Hi everyone, I have a question about running `asyn...
# prefect-community
a
Hi everyone, I have a question about running
async
tasks.
Copy code
from prefect import task, Flow

@task
async def extract():
    return [1,2,3]

@task
async def transform(some_list):
    transformed = [x + 1 for x in some_list]
    return transformed

@task
async def load(transformed):
    print('load somewhere')
    
with Flow('async testing') as flow:
    extract_nums = extract()
    transformed = transform(extract_nums)
    load(transformed)

flow.run()
This creates a flow and all, but how do I actually run this flow asynchronously? Posted in #random
n
Hi @Adisun Wheelock! Async tasks can be run using the
DaskExecutor
. You can read a bit more about that here: https://docs.prefect.io/core/concepts/engine.html#executors
a
Thanks for the quick response! I just followed that tutorial, and it modifies my code slightly:
Copy code
from prefect.engine.executors import LocalDaskExecutor
from prefect import task, Flow

@task
async def extract():
    return [1,2,3]

@task
async def transform(some_list):
    transformed = [x + 1 for x in some_list]
    return transformed

@task
async def load(transformed):
    print('load somewhere')
    
with Flow('async testing') as flow:
    extract_nums = extract()
    transformed = transform(extract_nums)
    load(transformed)

executor = LocalDaskExecutor(address="<tcp://10.0.0.166:8786>")
flow.run(executor=executor)
Is there a more in depth tutorial using the
LocalDaskExecutor
with python coroutines?
n
Great! We have an advanced tutorial on Dask deployment here: https://docs.prefect.io/core/advanced_tutorials/dask-cluster.html#the-dask-executor - it doesn't mention any coroutines in particular as far as I remember but it should get you started with Local Dask
a
Yeah I saw that one, was hoping for an example of building a DAG with async tasks using
LocalDaskExecutor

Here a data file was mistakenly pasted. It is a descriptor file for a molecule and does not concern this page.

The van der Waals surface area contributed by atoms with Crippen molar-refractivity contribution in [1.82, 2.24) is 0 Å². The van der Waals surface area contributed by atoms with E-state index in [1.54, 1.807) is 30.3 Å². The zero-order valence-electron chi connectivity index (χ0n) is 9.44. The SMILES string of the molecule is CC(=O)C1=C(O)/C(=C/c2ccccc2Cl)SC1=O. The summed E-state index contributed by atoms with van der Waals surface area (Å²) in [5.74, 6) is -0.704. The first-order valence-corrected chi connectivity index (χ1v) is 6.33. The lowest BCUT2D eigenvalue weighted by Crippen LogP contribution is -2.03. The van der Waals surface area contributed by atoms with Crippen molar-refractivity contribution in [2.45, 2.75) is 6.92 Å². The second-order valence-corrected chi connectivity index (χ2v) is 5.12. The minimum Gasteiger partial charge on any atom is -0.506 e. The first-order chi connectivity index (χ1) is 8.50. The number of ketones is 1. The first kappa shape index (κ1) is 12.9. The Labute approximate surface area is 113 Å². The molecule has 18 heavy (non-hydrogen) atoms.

😕
I ended up subclassing
Task
to make my own
AsyncTask
that just runs the wrapped coroutine in an event loop.
n
Ah sorry, I misunderstood what you were looking for there. Can you help me understand your use case? In a linear DAG like your earlier example, the tasks need to be run sequentially whether they're asynchronous or not.
a
Linear is fine, i'm mostly just looking for if prefect supports pythons
async
syntax.
I know you can run tasks asynchronously with the dask executor, but I am looking for python
async
syntax support in prefect.
n
Thanks @Adisun Wheelock - Prefect doesn't directly support
async
functions (and neither does Dask). We could potentially create a new Executor to run things in a single event loop but that doesn't exist atm.
a
okay thanks! I think my
AsyncTask
wrapper will suffice for the time being.
n
Great! If you're feeling like it's not quite doing what you'd hoped, let us know!
r
Interesting problem. Is there an overhead of creating one event loop per task vs one event loop per executor? I see the use cases for async flows when the tasks perform exclusively IO operations (i.e.: downloading files, calling external services). But it can also be common to need to mix sync and async tasks (i.e.: doing some processing in one task and IO operations in a parallel one).
a
@Adisun Wheelock any chance you could share your
AsyncTask
? Even if it might be as simple as
get_event_loop(); ...run_until_complete()
. There are a few ways one could cut that problem and every variant helps.
a
yeah it's basically just that. Here it is:
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import asyncio
from prefect import Task
class AsyncTask(Task):
    def __init__(self, fn, name: str = None, **kwargs):
        if not callable(fn):
            raise TypeError("fn must be callable.")

        # set the name from the fn
        if name is None:
            name = getattr(fn, "__name__", type(self).__name__)

        prefect.core.task._validate_run_signature(fn)  # type: ignore
        self.fn = fn
        self.result = None
        super().__init__(name=name, **kwargs)

    def run(self, **kwargs):
        task_event_loop = asyncio.get_event_loop()
        self.result = task_event_loop.run_until_complete(self.fn(**kwargs))
        return self.result
a
got ya, thx!
Did you run into problems of overwriting self.result on later branches? I think it's used to store values wrapped in prefect
Result
a
I didn't in the tests I ran. But they were very minimal. A better solution would be to omit
self.results
entirely and just
return task_event_loop.run_until_complete(self.fn(**kwargs))
🔝 1